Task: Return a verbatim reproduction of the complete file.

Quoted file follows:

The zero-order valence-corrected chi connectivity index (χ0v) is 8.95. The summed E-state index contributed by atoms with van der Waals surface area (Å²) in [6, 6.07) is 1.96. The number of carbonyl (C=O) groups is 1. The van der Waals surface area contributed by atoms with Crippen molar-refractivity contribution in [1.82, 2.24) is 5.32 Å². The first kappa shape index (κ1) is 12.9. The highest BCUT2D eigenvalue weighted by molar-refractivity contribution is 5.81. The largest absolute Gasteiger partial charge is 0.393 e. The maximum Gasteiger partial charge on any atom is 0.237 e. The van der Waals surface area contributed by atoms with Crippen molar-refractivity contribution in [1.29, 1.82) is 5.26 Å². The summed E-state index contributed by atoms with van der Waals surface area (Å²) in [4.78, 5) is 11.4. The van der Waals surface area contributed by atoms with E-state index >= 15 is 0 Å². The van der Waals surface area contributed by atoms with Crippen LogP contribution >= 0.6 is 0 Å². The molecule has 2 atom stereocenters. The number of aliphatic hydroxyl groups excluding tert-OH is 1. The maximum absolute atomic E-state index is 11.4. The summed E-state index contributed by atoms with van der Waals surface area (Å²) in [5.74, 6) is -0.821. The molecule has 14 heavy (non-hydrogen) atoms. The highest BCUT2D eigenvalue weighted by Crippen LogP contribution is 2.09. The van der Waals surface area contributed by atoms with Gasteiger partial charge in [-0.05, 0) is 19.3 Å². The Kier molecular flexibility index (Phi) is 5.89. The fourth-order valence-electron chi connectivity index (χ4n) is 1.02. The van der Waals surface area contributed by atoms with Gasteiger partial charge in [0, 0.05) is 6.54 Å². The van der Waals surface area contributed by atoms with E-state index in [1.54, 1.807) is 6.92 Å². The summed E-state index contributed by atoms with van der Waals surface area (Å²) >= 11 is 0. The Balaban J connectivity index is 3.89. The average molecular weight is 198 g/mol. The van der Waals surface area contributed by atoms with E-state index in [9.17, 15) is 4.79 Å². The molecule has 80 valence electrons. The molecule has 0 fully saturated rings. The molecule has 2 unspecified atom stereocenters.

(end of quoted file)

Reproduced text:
The zero-order valence-corrected chi connectivity index (χ0v) is 8.95. The summed E-state index contributed by atoms with van der Waals surface area (Å²) in [6, 6.07) is 1.96. The number of carbonyl (C=O) groups is 1. The van der Waals surface area contributed by atoms with Crippen molar-refractivity contribution in [1.82, 2.24) is 5.32 Å². The first kappa shape index (κ1) is 12.9. The highest BCUT2D eigenvalue weighted by molar-refractivity contribution is 5.81. The largest absolute Gasteiger partial charge is 0.393 e. The maximum Gasteiger partial charge on any atom is 0.237 e. The van der Waals surface area contributed by atoms with Crippen molar-refractivity contribution in [1.29, 1.82) is 5.26 Å². The summed E-state index contributed by atoms with van der Waals surface area (Å²) in [4.78, 5) is 11.4. The van der Waals surface area contributed by atoms with E-state index >= 15 is 0 Å². The van der Waals surface area contributed by atoms with Crippen LogP contribution >= 0.6 is 0 Å². The molecule has 2 atom stereocenters. The number of aliphatic hydroxyl groups excluding tert-OH is 1. The maximum absolute atomic E-state index is 11.4. The summed E-state index contributed by atoms with van der Waals surface area (Å²) in [5.74, 6) is -0.821. The molecule has 14 heavy (non-hydrogen) atoms. The highest BCUT2D eigenvalue weighted by Crippen LogP contribution is 2.09. The van der Waals surface area contributed by atoms with Gasteiger partial charge in [-0.05, 0) is 19.3 Å². The Kier molecular flexibility index (Phi) is 5.89. The fourth-order valence-electron chi connectivity index (χ4n) is 1.02. The van der Waals surface area contributed by atoms with Gasteiger partial charge in [0, 0.05) is 6.54 Å². The van der Waals surface area contributed by atoms with E-state index in [1.54, 1.807) is 6.92 Å². The summed E-state index contributed by atoms with van der Waals surface area (Å²) >= 11 is 0. The Balaban J connectivity index is 3.89. The average molecular weight is 198 g/mol. The van der Waals surface area contributed by atoms with E-state index in [9.17, 15) is 4.79 Å². The molecule has 80 valence electrons. The molecule has 0 fully saturated rings. The molecule has 2 unspecified atom stereocenters.